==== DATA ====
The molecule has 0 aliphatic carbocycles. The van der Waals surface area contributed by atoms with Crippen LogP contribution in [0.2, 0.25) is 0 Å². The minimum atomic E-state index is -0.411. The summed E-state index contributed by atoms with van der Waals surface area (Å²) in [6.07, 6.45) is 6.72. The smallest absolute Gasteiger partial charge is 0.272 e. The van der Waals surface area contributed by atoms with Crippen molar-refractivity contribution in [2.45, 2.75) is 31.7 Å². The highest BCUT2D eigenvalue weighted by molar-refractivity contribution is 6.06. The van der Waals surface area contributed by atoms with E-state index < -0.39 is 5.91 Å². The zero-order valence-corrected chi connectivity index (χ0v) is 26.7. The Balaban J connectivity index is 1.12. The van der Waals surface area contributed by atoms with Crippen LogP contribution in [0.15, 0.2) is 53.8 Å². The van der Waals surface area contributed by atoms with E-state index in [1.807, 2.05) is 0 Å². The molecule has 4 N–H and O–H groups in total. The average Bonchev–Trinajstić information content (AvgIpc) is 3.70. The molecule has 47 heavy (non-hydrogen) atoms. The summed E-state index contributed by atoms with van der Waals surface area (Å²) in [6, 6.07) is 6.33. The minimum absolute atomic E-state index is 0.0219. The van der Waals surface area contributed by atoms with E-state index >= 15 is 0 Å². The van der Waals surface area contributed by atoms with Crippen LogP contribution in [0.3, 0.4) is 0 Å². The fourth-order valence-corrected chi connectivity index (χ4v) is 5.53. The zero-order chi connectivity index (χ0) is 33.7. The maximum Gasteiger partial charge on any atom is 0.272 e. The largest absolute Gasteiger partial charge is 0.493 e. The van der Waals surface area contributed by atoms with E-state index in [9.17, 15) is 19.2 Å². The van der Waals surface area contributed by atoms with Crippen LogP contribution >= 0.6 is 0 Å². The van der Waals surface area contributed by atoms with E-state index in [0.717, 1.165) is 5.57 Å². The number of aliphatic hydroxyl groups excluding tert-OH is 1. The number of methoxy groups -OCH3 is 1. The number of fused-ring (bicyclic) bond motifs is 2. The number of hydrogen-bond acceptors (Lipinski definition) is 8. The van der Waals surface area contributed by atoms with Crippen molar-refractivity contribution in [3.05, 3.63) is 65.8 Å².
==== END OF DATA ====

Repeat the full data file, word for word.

The molecule has 0 aliphatic carbocycles. The van der Waals surface area contributed by atoms with Crippen LogP contribution in [0.2, 0.25) is 0 Å². The minimum atomic E-state index is -0.411. The summed E-state index contributed by atoms with van der Waals surface area (Å²) in [6.07, 6.45) is 6.72. The smallest absolute Gasteiger partial charge is 0.272 e. The van der Waals surface area contributed by atoms with Crippen molar-refractivity contribution in [2.45, 2.75) is 31.7 Å². The highest BCUT2D eigenvalue weighted by molar-refractivity contribution is 6.06. The van der Waals surface area contributed by atoms with E-state index < -0.39 is 5.91 Å². The zero-order valence-corrected chi connectivity index (χ0v) is 26.7. The Balaban J connectivity index is 1.12. The van der Waals surface area contributed by atoms with Crippen LogP contribution in [0.15, 0.2) is 53.8 Å². The van der Waals surface area contributed by atoms with E-state index in [1.807, 2.05) is 0 Å². The molecule has 4 N–H and O–H groups in total. The average Bonchev–Trinajstić information content (AvgIpc) is 3.70. The molecule has 47 heavy (non-hydrogen) atoms. The summed E-state index contributed by atoms with van der Waals surface area (Å²) in [6, 6.07) is 6.33. The minimum absolute atomic E-state index is 0.0219. The van der Waals surface area contributed by atoms with E-state index >= 15 is 0 Å². The van der Waals surface area contributed by atoms with Crippen LogP contribution in [0.3, 0.4) is 0 Å². The fourth-order valence-corrected chi connectivity index (χ4v) is 5.53. The zero-order chi connectivity index (χ0) is 33.7. The maximum Gasteiger partial charge on any atom is 0.272 e. The largest absolute Gasteiger partial charge is 0.493 e. The van der Waals surface area contributed by atoms with E-state index in [9.17, 15) is 19.2 Å². The van der Waals surface area contributed by atoms with Crippen LogP contribution >= 0.6 is 0 Å². The van der Waals surface area contributed by atoms with E-state index in [0.717, 1.165) is 5.57 Å². The number of aliphatic hydroxyl groups excluding tert-OH is 1. The number of methoxy groups -OCH3 is 1. The number of fused-ring (bicyclic) bond motifs is 2. The number of hydrogen-bond acceptors (Lipinski definition) is 8. The van der Waals surface area contributed by atoms with Crippen molar-refractivity contribution in [3.05, 3.63) is 65.8 Å².